#-ad_banner_2-#Providers of online transactions, such as Star, Pulse, Interlink or NYCE, also work out agreements with banks and credit unions for the use of their electronic funds transfer networks. In contrast, though, these deals typically amount to an interchange fee of 1% of the total purchase price.

Of the two choices, merchants would prefer you choose the debit option because they keep a higher percentage of the transaction total. This is why when you swipe your debit card at Target (NYSE: TGT), Wal-Mart (NYSE: WMT) or Whole Foods (NASDAQ: WFM), the debit option is the first to appear onscreen. To run the transaction as credit, you have to select "cancel" or move on to a secondary screen for the credit option.

On the bank’s end, it's the swipe fee that pays for the rewards and cash-back offers they use as incentives to sign up for their cards. And they’re paying good advertising dollars to steer consumers into choosing the "credit" processing method.
 
Ultimately, an increase in debit fees means merchants will raise their prices to help cover swipe fees. This means that consumers will end up footing the bill, regardless of whether you pay by cash, credit card or debit card. In the end, you'll be paying yourself for those perks and gift cards you think you’re getting for free.

What it All Means for Consumers and Merchants

In July, 2010, Congress addressed this concern by passing into law the Dodd-Frank Wall Street Reform and Consumer Protection Act. Included in the financial regulation bill was the Durbin Amendment addressing swipe fee reform, which gave the Federal Reserve the authority to limit debit card processing fees. One such proposal from the central bank suggested capping fees at $0.12 per transaction, a 73% reduction from its current average.

The Federal Reserve is ultimately responsible for writing the official banking rules for these reforms by April of 2011, and you can be sure that both banking lobbyists and merchant lobbyists are spending big dollars to get their way.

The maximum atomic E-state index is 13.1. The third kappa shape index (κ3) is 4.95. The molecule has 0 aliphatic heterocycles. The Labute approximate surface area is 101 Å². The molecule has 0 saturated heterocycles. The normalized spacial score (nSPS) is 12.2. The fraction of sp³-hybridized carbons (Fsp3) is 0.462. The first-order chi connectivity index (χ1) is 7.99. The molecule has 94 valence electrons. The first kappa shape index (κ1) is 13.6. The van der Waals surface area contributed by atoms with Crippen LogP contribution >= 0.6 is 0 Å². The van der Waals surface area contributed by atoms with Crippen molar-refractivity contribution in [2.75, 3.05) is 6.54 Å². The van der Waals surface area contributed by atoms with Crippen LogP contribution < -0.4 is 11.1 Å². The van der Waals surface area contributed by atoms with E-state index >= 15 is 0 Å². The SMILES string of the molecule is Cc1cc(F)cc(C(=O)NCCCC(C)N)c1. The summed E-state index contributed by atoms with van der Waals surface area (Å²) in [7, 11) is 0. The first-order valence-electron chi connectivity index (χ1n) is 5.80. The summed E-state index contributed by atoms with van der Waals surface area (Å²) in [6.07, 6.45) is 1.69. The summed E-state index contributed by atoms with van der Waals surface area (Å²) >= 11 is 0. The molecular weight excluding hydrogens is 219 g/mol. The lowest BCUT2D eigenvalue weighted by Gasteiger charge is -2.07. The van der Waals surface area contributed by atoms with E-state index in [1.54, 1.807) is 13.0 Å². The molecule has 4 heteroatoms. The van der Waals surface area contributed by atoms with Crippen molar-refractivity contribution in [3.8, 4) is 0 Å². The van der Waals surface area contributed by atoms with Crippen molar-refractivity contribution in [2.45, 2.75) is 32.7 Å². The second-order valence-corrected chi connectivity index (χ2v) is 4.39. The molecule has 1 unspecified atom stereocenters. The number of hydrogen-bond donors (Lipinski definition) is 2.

More and more, it appears that the Durbin Amendment, by trying to keep the price of consumer goods down, has ensured that prices for financial goods will go up as banks try to reclaim the loss of interchange fees.

If the swipe fee reform plays out as proposed, consumers can expect to pay higher fees for checking accounts and related services, like accessing checking histories and other online services. Consumers can also expect free checking accounts and debit rewards cards to quickly become a thing of the past. More alarmingly, to combat the fee cap, banks have threatened to place daily limits of $100 on debit transactions. For example, if you're accustomed to spending $100 or more at the grocery store, you may need to start thinking about alternative ways to complete your checkout.

But if banks and their customers are the losers in this war, merchants and their customers may be the winners. Merchants may start offering discounts depending on what brand of credit card you use (Discover card typically charges lower interchange fees) or based on your form of payment. If you're paying with cash you might expect up to a 3% discount on your purchase.

The Investing Answer: In the end, it's not certain how swipe reform will affect how we use and pay for debit card transactions. But the hidden fees that have been slowly driving up the costs of goods and services for the past decade have finally come into the light. Now it's up to the lawmakers to decide if big banking continues to benefit, or if the consumers and merchants can get a break from hidden interchange fees.

To learn more about interchange fees and swipe fee reform, visit these sites:
www.privacyrights.org
www.fightswipefees.com
www.nacsonline.com

Photo compliments of pongky.